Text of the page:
We received an ARC from @andrewsmcmeel via @netgalley of Serena Blasco’s #EnolaHolmesTheGraphicNovels Book One in exchange for an honest review. 🕵️‍♀️🌸🕵️‍♀️🌸🕵️‍♀️🌸🕵️‍♀️🌸🕵️‍♀️🌸🕵️‍♀️🌸🕵️‍♀️🌸 I was very excited to read this book after watching #EnolaHolmes on @netflix. I actually watched the movie 3 times because I enjoyed it so much. Needless to say, I was very excited when I found out there were graphic novels being released. I haven’t read a graphic novel in a very long time and I forgot how enjoy We received an ARC from @andrewsmcmeel via @netgalley of Serena Blasco’s #EnolaHolmesTheGraphicNovels Book One in exchange for an honest review. 🕵️‍♀️🌸🕵️‍♀️🌸🕵️‍♀️🌸🕵️‍♀️🌸🕵️‍♀️🌸🕵️‍♀️🌸🕵️‍♀️🌸 I was very excited to read this book after watching #EnolaHolmes on @netflix. I actually watched the movie 3 times because I enjoyed it so much. Needless to say, I was very excited when I found out there were graphic novels being released. I haven’t read a graphic novel in a very long time and I forgot how enjoyable they are. This graphic novel in particular contains 3 stories. The first of which follows the Netflix storyline. While I enjoyed the first story, the second and third stories really piqued my interest since I didn’t know anything about them. This book is an enjoyable, fast read and perfect for reading with kids. Also, I have to mention that the art is just so gorgeous. With every turn of the page, you get colorful pictures that make the book that much more enjoyable.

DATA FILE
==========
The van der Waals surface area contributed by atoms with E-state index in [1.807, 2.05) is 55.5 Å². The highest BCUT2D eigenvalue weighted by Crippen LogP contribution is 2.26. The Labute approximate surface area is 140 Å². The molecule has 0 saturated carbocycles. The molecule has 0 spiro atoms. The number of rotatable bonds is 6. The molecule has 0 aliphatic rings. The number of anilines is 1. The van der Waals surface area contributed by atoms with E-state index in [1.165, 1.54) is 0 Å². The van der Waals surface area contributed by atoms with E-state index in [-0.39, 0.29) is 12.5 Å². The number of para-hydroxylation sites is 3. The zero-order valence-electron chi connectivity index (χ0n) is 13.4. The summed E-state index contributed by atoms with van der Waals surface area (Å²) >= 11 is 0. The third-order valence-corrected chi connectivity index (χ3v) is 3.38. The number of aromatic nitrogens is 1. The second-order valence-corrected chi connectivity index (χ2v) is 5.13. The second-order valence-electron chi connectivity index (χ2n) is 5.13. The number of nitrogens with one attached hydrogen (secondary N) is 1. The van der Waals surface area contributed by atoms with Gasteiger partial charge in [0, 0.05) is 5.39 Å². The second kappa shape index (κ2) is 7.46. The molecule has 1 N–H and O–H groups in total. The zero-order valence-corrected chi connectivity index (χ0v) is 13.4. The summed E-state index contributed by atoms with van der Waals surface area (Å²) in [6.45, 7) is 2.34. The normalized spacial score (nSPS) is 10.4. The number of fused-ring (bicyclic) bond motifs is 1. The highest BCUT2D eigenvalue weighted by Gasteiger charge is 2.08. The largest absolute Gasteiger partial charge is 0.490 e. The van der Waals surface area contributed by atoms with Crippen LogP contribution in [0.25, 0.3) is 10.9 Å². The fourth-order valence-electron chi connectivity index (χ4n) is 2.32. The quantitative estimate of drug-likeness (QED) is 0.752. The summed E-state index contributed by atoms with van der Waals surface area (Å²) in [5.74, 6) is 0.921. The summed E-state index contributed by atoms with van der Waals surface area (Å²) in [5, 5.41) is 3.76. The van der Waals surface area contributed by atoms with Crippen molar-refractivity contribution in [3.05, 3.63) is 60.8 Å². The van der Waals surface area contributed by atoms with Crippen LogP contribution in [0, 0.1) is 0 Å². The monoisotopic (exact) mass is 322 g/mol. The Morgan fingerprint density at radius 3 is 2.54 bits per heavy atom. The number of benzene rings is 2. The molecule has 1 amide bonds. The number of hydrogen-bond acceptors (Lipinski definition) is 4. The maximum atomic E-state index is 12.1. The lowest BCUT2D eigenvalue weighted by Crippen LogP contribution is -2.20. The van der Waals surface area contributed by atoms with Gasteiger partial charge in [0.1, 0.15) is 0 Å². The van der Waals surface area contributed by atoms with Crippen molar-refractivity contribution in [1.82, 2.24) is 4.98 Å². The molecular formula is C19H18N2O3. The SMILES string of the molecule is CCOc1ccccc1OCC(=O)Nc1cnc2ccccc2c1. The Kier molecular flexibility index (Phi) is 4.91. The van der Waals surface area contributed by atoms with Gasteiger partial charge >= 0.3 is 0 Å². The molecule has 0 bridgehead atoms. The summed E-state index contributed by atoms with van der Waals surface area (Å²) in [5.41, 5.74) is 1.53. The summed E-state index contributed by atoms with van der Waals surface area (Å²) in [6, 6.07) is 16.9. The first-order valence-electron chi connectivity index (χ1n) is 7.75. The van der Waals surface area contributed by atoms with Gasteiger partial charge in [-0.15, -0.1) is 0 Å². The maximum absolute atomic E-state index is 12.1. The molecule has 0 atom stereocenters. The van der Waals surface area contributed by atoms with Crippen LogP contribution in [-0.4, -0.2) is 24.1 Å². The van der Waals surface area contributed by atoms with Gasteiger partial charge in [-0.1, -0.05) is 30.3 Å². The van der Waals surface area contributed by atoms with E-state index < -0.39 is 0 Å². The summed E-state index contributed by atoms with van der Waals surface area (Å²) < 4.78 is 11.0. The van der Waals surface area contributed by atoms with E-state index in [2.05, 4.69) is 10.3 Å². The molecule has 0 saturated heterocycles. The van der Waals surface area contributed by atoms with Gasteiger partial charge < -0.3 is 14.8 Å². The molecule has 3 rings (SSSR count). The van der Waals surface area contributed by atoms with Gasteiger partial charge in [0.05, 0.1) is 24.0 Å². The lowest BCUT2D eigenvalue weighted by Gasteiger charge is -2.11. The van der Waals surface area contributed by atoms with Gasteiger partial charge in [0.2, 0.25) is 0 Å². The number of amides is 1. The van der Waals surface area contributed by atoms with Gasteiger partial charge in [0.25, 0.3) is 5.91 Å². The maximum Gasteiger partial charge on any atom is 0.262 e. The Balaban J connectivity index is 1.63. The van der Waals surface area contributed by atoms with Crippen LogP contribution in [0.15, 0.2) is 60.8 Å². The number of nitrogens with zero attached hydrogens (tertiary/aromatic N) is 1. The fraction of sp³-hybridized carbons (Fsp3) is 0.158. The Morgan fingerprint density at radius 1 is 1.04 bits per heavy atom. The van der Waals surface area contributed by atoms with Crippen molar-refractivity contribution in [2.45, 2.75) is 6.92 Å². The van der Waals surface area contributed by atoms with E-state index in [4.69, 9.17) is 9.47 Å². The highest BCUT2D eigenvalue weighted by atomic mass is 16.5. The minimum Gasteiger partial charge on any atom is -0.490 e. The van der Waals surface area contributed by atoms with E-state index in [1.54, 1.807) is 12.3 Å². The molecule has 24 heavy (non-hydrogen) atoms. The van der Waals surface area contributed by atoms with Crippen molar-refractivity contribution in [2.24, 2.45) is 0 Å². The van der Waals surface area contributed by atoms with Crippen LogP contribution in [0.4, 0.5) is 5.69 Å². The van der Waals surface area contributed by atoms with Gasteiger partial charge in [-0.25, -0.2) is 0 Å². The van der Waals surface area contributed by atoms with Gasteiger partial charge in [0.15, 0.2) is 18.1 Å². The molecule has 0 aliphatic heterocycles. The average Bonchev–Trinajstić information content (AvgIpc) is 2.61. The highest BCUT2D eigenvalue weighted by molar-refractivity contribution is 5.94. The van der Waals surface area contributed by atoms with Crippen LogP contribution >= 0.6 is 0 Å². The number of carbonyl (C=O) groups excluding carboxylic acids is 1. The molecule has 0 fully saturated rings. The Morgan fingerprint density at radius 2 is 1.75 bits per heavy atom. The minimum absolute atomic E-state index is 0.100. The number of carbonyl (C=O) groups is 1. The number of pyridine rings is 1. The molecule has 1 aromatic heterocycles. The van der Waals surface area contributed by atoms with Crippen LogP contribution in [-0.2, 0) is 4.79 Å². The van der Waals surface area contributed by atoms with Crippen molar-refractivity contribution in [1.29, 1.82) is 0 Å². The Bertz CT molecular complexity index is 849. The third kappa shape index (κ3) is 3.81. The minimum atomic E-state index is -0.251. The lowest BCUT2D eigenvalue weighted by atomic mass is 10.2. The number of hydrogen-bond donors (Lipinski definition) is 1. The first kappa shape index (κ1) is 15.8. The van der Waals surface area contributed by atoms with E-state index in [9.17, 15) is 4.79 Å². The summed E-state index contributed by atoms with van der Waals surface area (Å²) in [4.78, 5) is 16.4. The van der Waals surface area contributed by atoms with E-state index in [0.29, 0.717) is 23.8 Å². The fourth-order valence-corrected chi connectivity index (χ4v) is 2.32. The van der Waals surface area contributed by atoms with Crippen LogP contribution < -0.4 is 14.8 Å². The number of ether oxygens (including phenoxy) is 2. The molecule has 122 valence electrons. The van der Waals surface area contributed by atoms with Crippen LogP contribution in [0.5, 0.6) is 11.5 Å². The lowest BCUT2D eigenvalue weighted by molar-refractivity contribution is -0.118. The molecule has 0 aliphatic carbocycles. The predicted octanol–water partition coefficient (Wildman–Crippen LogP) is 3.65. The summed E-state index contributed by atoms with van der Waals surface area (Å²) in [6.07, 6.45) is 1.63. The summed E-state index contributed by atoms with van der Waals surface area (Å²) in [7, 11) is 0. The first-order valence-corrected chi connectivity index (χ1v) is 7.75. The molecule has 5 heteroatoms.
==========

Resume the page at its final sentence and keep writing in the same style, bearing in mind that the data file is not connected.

17. 4 out of 5

    Kennedy

    Fun fun fun! I love Enola Holmes. While the stories in this book are much abridged (this book includes the first 3 books in the series), they are still very enjoyable. It was fun as an addition to the Enola Holmes world, but the originals are better.

  18. 4 out of 5

    Julia (Shakespeare and Such)

    4.5/5 stars, full review to come! Alexa, play “that’s my girl” by fifth harmony!!! Plot: 5/5 Characters: 4/5 Pacing: 4/5 Writing: 4/5 Enjoyment: 5/5 Art: 5/5

  19. 4 out of 5

    The Kawaii Slartibartfast